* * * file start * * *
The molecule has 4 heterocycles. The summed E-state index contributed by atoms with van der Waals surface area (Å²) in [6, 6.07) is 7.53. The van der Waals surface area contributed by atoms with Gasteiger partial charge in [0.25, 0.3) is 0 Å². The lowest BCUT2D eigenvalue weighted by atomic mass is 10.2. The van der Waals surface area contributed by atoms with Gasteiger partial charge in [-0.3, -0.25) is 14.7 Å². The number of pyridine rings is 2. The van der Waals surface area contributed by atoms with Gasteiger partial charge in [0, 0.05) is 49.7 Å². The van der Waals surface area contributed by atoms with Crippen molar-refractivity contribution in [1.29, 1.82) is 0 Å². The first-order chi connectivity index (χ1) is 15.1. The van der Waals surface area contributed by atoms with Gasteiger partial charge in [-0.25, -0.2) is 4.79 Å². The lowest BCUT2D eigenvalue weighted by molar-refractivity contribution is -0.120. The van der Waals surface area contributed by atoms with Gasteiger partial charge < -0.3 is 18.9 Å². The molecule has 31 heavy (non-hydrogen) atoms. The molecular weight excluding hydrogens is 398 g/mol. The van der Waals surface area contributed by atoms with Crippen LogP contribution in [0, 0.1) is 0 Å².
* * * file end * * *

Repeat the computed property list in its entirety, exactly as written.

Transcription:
The molecule has 4 heterocycles. The summed E-state index contributed by atoms with van der Waals surface area (Å²) in [6, 6.07) is 7.53. The van der Waals surface area contributed by atoms with Gasteiger partial charge in [0.25, 0.3) is 0 Å². The lowest BCUT2D eigenvalue weighted by atomic mass is 10.2. The van der Waals surface area contributed by atoms with Gasteiger partial charge in [-0.3, -0.25) is 14.7 Å². The number of pyridine rings is 2. The van der Waals surface area contributed by atoms with Gasteiger partial charge in [0, 0.05) is 49.7 Å². The van der Waals surface area contributed by atoms with Crippen molar-refractivity contribution in [1.29, 1.82) is 0 Å². The first-order chi connectivity index (χ1) is 15.1. The van der Waals surface area contributed by atoms with Gasteiger partial charge in [-0.25, -0.2) is 4.79 Å². The lowest BCUT2D eigenvalue weighted by molar-refractivity contribution is -0.120. The van der Waals surface area contributed by atoms with Gasteiger partial charge < -0.3 is 18.9 Å². The molecule has 31 heavy (non-hydrogen) atoms. The molecular weight excluding hydrogens is 398 g/mol. The van der Waals surface area contributed by atoms with Crippen LogP contribution in [0, 0.1) is 0 Å².